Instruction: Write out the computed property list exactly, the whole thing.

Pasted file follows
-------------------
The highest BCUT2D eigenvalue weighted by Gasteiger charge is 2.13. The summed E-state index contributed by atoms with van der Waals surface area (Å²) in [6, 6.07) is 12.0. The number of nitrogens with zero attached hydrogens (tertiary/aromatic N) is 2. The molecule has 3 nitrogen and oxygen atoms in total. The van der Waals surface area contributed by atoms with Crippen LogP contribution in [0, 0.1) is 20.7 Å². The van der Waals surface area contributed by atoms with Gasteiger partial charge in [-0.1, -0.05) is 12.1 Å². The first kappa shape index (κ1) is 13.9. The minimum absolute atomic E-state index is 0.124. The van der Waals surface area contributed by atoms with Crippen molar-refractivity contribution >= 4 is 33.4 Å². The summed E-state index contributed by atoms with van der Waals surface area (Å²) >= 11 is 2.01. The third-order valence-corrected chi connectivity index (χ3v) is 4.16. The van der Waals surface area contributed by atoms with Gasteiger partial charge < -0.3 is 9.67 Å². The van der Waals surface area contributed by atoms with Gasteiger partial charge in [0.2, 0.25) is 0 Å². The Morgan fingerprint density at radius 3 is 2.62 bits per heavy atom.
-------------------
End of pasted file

The highest BCUT2D eigenvalue weighted by Gasteiger charge is 2.13. The summed E-state index contributed by atoms with van der Waals surface area (Å²) in [6, 6.07) is 12.0. The number of nitrogens with zero attached hydrogens (tertiary/aromatic N) is 2. The molecule has 3 nitrogen and oxygen atoms in total. The van der Waals surface area contributed by atoms with Crippen LogP contribution in [0, 0.1) is 20.7 Å². The van der Waals surface area contributed by atoms with Gasteiger partial charge in [-0.1, -0.05) is 12.1 Å². The first kappa shape index (κ1) is 13.9. The minimum absolute atomic E-state index is 0.124. The van der Waals surface area contributed by atoms with Crippen molar-refractivity contribution >= 4 is 33.4 Å². The summed E-state index contributed by atoms with van der Waals surface area (Å²) >= 11 is 2.01. The third-order valence-corrected chi connectivity index (χ3v) is 4.16. The van der Waals surface area contributed by atoms with Gasteiger partial charge < -0.3 is 9.67 Å². The van der Waals surface area contributed by atoms with Gasteiger partial charge in [0.2, 0.25) is 0 Å². The Morgan fingerprint density at radius 3 is 2.62 bits per heavy atom.